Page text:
Revenge of the Zombifying WaspAs this is a Zombie Day on, here is a re-post of one of my old post about one of the coolest parasites ever (from February 04, 2006):
a1%20ampulex_compressa.jpgI am quite surprised that Carl Zimmer, in research for his book Parasite Rex, did not encounter the fascinating case of the Ampulex compressa (Emerald Cockroach Wasp) and its prey/host the American Cockroach (Periplaneta americana, see also comments on Aetiology and Ocellated).
In 1999, I went to Oxford, UK, to the inaugural Gordon Conference in Neuroethology and one of the many exciting speakers I was looking forward to seeing was Fred Libersat. The talk was half-hot half-cold. To be precise, the first half was hot and the second half was not.
In the first half, he not just introduced the whole behavior, he also showed us a longish movie, showing in high magnification and high resolution all steps of this complex behavior (you can see a cool picture of the wasp’s head here).
a2%20wasp-cockroach.jpgFirst, the wasp gives the roach a quick hit-and-run stab with its stinger into the body (thorax) and flies away. After a while, the roach starts grooming itself furiously for some time, followed by complete stillness. Once the roach becomes still, the wasp comes back, positions itself quite carefully on top of the raoch and injects its venom very precisely into the subesophageal ganglion in the head of the roach. The venom is a cocktail of dopamine and protein toxins so the effect is behavioral modification instead of paralysis.
Apparently, the wasp’s stinger has receptors that guide it to its precise target:

“To investigate what guides the sting, Ram Gal and Frederic Libersat of Ben-Gurion University in Beer-Sheva, Israel, first introduced the wasp to roaches whose brains had been removed. Normally, it takes about a minute for the wasp to find its target, sting, and fly off. But in the brainless roaches, the wasps searched the empty head cavity for an average of 10 minutes. A radioactive tracer injected into the wasps revealed that when they finally did sting, they used about 1/6 the usual amount of venom. The wasps knew something was amiss.”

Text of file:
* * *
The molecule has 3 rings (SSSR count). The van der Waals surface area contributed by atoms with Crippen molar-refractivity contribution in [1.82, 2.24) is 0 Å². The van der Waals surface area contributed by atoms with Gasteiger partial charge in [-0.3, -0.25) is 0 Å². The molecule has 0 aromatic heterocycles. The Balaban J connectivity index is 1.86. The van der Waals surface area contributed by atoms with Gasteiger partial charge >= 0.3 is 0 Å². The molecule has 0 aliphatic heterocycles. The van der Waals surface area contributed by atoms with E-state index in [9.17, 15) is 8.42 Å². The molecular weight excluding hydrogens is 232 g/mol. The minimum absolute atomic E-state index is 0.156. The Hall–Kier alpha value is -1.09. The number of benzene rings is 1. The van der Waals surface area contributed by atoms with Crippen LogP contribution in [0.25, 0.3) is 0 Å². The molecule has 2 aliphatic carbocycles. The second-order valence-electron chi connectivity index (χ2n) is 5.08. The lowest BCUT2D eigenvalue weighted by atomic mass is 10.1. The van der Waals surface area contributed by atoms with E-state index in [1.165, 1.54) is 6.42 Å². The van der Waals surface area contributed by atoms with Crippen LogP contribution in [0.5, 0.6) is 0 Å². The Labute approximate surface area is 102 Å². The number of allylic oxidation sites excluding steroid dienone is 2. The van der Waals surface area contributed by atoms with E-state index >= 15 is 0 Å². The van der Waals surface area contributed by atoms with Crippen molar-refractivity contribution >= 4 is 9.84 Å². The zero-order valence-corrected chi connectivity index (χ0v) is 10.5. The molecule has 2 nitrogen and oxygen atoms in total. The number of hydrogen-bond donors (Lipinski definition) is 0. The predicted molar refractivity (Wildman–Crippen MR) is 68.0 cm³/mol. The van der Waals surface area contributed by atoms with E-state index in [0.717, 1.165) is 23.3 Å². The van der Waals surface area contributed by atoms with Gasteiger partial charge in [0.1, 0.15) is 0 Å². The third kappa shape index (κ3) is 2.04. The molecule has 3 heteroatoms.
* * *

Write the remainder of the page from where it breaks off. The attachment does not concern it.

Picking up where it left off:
The wasp then saws off the tips of the roach’s antennae and drinks the hemolymph from them. It builds a nest – just a little funnel made of soil and pebbles and leads the roach, by pulling at its anteanna as if it was a dog-leash, into the funnel. It then lays an egg onto the leg of the roach, closes off the antrance to the funnel with a rock and leaves. The roach remains alive, but completely still in the nest for quite some time (around five weeks). The venom, apart from eliminating all defence behaviors of the roach, also slows the metabolism of the cockroach, allowing it to live longer without food and water. After a while, the wasp egg hatches, eats its way into the body of the roach, eats the internal organs of the roach, then pupates and hatches. What comes out of the (now dead) cockroach is not a larva (as usually happens with insect parasitoids) but an adult wasp, ready to mate and deposit eggs on new cockroaches.
Why was the second half of the talk a disappointment? I know for a fact I was not the only one there who expected a deeper look into evolutionary aspects of this highly complex set of behaviors. However, the talk went into a different direction – interesting in itself, for sure, but not as much as an evolutionary story would have been. Libersat described in nitty-gritty detail experiments that uncovered, one by one, secrets of the neuroanatomy, neurophysiology and neurochemistry of the cockroach escape behavior – the one supressed by toxin – as well as the chemistry of the toxin cocktail. Ganglion after ganglion, neuron after neuron, neurotransmitter after neurotransmitter, the whole behavior was charted for us on the screen. An impressive feat, but disappointing when we were all salivating at a prospect of a cool evolutionary story.